The project shows that historical institutional abuse inquiries share features of characteristic of political processes that aim to come to terms with historical injustices, which often is termed as transitional justice in research. However, the intuitional abuse inquiries cannot readily be included in the research field of transitional justice. There are certain features that sets historical institutional child abuse inquiries apart from more traditional truth commissions. One such difference is the ambitious time-frames (there are examples of inquires covering hundred years), that represent methodological challenges to the inquiry commissions. Another difference is that they are built upon adults’ memories of the childhoods, not on memories of historically specific events. The background premises that eventually have led to the establishment of inquiries have differed between countries.
In Canada, former inmates so-called "Indian residential schools" have successfully negotiated with the Canadian state to obtain redress and economic compensation through class action lawsuits, which eventually also resulted in the launch of a Truth and Reconciliation Commission in Canada. In Australia and Norway care leaver organisations have played a significant role in bringing about inquiries. By contrast, in Ireland, Sweden and Denmark, issues of abuse in out-of-home care have reached the political agenda only after shocking revelations of abuse have been disclosed by the media.
Redress as a transnational feature
One study within this project has dealt with how inquires in various countries have been influenced by one another. While such processes arise in response to particular local situations, this study demonstrates that they are also shaped by the international context. Consequently, a transnational flow of ideas shape national inquiries, apologies and redress packages. It is argued that apology and reparation aimed at victims of historical child abuse in out-of-home care have become means for various stakeholders to enact children’s rights in a global competitive world.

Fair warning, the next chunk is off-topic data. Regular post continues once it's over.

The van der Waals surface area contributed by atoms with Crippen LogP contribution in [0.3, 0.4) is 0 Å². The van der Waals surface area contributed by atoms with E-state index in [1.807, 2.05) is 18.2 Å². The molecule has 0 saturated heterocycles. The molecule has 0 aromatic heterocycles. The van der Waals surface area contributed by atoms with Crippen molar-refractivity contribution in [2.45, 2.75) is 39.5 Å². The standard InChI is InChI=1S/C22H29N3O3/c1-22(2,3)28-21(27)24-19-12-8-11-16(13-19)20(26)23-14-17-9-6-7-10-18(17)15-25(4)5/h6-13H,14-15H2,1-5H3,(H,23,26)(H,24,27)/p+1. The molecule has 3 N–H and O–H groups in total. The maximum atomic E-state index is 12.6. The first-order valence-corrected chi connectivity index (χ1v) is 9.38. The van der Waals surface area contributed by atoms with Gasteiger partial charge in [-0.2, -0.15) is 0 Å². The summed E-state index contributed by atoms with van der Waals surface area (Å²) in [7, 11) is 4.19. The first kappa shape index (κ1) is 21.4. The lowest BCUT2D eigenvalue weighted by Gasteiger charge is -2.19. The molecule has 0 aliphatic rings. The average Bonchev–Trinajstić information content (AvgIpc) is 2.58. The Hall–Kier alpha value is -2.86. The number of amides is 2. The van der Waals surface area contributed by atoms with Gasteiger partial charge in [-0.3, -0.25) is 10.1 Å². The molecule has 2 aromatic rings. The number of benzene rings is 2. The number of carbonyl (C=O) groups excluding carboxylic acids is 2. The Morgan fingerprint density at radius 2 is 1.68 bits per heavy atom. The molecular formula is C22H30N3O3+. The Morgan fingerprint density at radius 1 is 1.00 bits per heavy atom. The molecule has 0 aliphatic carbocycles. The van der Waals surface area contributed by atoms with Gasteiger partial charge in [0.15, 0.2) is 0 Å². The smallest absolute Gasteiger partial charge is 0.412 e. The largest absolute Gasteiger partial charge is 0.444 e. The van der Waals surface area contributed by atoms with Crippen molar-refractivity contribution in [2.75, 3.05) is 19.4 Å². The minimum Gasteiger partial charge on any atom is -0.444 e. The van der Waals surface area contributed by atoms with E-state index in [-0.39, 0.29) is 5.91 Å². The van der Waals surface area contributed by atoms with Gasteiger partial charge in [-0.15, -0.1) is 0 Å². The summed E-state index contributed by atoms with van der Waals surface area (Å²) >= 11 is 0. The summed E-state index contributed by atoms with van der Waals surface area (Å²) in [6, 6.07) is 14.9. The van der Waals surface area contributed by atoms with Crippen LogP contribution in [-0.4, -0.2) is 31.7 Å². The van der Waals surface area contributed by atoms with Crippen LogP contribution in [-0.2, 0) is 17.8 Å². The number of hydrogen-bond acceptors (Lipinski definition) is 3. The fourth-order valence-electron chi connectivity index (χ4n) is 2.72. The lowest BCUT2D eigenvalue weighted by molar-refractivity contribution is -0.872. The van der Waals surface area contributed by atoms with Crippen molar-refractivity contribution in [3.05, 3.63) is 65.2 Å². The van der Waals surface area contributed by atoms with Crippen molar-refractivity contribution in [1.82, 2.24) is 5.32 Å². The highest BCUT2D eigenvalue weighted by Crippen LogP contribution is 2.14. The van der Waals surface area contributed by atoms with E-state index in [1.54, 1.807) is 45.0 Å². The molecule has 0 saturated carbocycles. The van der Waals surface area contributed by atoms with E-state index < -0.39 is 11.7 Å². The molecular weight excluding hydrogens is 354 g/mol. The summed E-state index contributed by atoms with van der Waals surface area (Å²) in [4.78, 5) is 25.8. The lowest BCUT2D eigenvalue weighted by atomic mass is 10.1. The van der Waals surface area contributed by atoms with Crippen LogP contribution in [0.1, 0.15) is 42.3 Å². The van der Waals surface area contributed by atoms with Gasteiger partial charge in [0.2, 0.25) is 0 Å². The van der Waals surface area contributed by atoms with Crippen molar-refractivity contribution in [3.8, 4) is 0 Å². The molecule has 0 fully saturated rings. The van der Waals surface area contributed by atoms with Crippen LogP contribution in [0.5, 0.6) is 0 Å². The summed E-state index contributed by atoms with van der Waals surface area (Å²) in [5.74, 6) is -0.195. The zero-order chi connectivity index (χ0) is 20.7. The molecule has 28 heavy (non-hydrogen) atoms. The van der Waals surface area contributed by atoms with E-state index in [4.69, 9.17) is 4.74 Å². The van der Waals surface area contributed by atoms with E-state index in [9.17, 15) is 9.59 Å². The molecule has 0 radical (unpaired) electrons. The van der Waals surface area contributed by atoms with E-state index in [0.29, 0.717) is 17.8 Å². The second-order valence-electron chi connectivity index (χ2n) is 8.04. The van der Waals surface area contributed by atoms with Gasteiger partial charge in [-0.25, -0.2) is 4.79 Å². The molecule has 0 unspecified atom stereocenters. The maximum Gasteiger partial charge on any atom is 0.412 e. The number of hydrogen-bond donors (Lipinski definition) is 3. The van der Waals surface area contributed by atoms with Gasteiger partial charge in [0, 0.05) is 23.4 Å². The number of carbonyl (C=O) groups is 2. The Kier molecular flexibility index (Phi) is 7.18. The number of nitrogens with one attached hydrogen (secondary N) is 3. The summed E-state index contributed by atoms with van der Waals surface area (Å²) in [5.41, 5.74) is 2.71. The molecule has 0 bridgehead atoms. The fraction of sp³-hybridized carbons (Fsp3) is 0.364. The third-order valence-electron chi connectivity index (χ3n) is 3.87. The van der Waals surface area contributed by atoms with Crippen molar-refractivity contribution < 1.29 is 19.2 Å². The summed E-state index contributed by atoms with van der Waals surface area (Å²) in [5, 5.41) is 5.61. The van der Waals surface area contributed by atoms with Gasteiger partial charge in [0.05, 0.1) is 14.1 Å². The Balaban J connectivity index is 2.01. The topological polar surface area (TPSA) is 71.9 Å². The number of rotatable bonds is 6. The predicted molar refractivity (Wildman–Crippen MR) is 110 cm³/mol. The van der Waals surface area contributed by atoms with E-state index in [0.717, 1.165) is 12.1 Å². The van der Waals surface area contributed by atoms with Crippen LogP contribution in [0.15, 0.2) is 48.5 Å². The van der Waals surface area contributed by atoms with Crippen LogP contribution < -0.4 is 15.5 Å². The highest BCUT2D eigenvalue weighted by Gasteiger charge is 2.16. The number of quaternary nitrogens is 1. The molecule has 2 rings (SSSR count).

The truth about abuse
Another study within this project discusses methodological, epistemological and ethical dilemmas that arise when writing the history of abused children with the objective of both recognising and redressing the victims as well as offering an account of ‘what really happened’. Comparing how inquiry commissions in Ireland, Sweden and Denmark evaluate and approach victims' oral testimonies and written records from child welfare agencies, the study explores the acts of balancing between different epistemological approaches to the concept of “truth”. The results suggest that while inquiries have to address and convince several audiences simultaneously, positivist methods of inquiry have dominated the approaches to “truth”. However, this approach has not been without ambivalence, and there are examples of constructivist approaches as well.
The project has been funded by FORTE.